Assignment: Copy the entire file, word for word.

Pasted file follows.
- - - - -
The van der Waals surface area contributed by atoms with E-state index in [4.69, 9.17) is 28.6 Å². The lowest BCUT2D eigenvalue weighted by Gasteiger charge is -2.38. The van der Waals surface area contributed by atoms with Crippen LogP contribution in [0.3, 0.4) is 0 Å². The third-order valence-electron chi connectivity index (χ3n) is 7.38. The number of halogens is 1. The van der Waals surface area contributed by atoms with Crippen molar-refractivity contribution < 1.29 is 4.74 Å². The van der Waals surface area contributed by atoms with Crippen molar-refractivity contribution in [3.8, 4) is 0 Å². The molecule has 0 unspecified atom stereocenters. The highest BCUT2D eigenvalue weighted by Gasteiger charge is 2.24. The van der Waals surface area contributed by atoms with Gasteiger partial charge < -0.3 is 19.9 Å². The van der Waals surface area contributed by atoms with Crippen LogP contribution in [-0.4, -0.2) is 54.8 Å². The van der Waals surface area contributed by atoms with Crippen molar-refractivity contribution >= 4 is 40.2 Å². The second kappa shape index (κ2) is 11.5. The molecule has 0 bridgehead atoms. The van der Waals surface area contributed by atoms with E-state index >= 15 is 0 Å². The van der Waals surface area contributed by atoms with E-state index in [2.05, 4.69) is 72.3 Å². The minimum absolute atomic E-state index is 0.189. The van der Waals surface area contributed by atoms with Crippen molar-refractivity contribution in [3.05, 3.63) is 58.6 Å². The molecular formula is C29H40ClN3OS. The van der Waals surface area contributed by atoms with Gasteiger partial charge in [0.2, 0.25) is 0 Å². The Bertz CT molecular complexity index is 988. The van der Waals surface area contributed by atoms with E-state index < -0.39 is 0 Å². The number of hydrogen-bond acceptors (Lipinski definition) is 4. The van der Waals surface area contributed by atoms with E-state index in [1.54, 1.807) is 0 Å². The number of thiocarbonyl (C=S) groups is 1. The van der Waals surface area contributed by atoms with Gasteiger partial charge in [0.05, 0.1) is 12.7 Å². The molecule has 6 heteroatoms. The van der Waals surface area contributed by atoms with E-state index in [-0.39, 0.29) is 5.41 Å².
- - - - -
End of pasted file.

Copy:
The van der Waals surface area contributed by atoms with E-state index in [4.69, 9.17) is 28.6 Å². The lowest BCUT2D eigenvalue weighted by Gasteiger charge is -2.38. The van der Waals surface area contributed by atoms with Crippen LogP contribution in [0.3, 0.4) is 0 Å². The third-order valence-electron chi connectivity index (χ3n) is 7.38. The number of halogens is 1. The van der Waals surface area contributed by atoms with Crippen molar-refractivity contribution < 1.29 is 4.74 Å². The van der Waals surface area contributed by atoms with Crippen molar-refractivity contribution in [3.8, 4) is 0 Å². The molecule has 0 unspecified atom stereocenters. The highest BCUT2D eigenvalue weighted by Gasteiger charge is 2.24. The van der Waals surface area contributed by atoms with Gasteiger partial charge < -0.3 is 19.9 Å². The van der Waals surface area contributed by atoms with Crippen LogP contribution in [-0.4, -0.2) is 54.8 Å². The van der Waals surface area contributed by atoms with Crippen molar-refractivity contribution >= 4 is 40.2 Å². The second kappa shape index (κ2) is 11.5. The molecule has 0 bridgehead atoms. The van der Waals surface area contributed by atoms with E-state index >= 15 is 0 Å². The van der Waals surface area contributed by atoms with E-state index in [2.05, 4.69) is 72.3 Å². The minimum absolute atomic E-state index is 0.189. The van der Waals surface area contributed by atoms with Crippen molar-refractivity contribution in [3.05, 3.63) is 58.6 Å². The molecular formula is C29H40ClN3OS. The van der Waals surface area contributed by atoms with Gasteiger partial charge in [0.2, 0.25) is 0 Å². The Bertz CT molecular complexity index is 988. The van der Waals surface area contributed by atoms with E-state index < -0.39 is 0 Å². The number of hydrogen-bond acceptors (Lipinski definition) is 4. The van der Waals surface area contributed by atoms with E-state index in [1.54, 1.807) is 0 Å². The number of thiocarbonyl (C=S) groups is 1. The van der Waals surface area contributed by atoms with Gasteiger partial charge in [0.05, 0.1) is 12.7 Å². The molecule has 6 heteroatoms. The van der Waals surface area contributed by atoms with E-state index in [-0.39, 0.29) is 5.41 Å².